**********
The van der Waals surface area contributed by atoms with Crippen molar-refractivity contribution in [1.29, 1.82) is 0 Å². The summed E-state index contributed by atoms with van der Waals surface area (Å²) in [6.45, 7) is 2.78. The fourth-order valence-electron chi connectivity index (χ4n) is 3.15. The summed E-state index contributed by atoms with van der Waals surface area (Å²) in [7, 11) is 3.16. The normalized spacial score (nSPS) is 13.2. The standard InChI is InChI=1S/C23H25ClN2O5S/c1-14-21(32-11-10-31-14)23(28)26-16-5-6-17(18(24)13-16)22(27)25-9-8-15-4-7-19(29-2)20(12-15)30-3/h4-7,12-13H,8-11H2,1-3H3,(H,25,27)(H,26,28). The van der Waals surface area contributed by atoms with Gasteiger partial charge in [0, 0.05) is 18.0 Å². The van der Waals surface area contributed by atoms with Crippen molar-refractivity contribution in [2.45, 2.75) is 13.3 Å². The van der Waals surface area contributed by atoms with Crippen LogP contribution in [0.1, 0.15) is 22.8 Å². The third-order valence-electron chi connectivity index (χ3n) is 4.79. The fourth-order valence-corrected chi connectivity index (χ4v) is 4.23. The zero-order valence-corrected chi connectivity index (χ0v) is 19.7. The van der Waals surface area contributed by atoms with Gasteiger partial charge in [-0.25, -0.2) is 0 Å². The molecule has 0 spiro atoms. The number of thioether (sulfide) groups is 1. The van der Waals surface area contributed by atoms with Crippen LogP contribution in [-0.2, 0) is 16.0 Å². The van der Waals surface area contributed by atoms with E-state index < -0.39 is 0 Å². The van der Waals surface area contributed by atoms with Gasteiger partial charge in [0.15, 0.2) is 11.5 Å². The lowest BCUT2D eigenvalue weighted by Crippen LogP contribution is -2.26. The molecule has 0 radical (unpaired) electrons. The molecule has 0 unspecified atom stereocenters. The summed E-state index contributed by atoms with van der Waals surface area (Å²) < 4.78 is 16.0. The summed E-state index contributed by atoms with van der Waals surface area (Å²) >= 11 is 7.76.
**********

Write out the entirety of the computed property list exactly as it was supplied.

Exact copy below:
The van der Waals surface area contributed by atoms with Crippen molar-refractivity contribution in [1.29, 1.82) is 0 Å². The summed E-state index contributed by atoms with van der Waals surface area (Å²) in [6.45, 7) is 2.78. The fourth-order valence-electron chi connectivity index (χ4n) is 3.15. The summed E-state index contributed by atoms with van der Waals surface area (Å²) in [7, 11) is 3.16. The normalized spacial score (nSPS) is 13.2. The standard InChI is InChI=1S/C23H25ClN2O5S/c1-14-21(32-11-10-31-14)23(28)26-16-5-6-17(18(24)13-16)22(27)25-9-8-15-4-7-19(29-2)20(12-15)30-3/h4-7,12-13H,8-11H2,1-3H3,(H,25,27)(H,26,28). The van der Waals surface area contributed by atoms with Gasteiger partial charge in [0, 0.05) is 18.0 Å². The van der Waals surface area contributed by atoms with Crippen molar-refractivity contribution in [2.45, 2.75) is 13.3 Å². The van der Waals surface area contributed by atoms with Crippen LogP contribution in [0.1, 0.15) is 22.8 Å². The third-order valence-electron chi connectivity index (χ3n) is 4.79. The fourth-order valence-corrected chi connectivity index (χ4v) is 4.23. The zero-order valence-corrected chi connectivity index (χ0v) is 19.7. The van der Waals surface area contributed by atoms with Gasteiger partial charge in [-0.25, -0.2) is 0 Å². The molecule has 0 spiro atoms. The number of thioether (sulfide) groups is 1. The van der Waals surface area contributed by atoms with Crippen LogP contribution in [-0.2, 0) is 16.0 Å². The van der Waals surface area contributed by atoms with E-state index < -0.39 is 0 Å². The van der Waals surface area contributed by atoms with Gasteiger partial charge in [0.15, 0.2) is 11.5 Å². The lowest BCUT2D eigenvalue weighted by Crippen LogP contribution is -2.26. The molecule has 0 radical (unpaired) electrons. The molecule has 0 unspecified atom stereocenters. The summed E-state index contributed by atoms with van der Waals surface area (Å²) < 4.78 is 16.0. The summed E-state index contributed by atoms with van der Waals surface area (Å²) >= 11 is 7.76.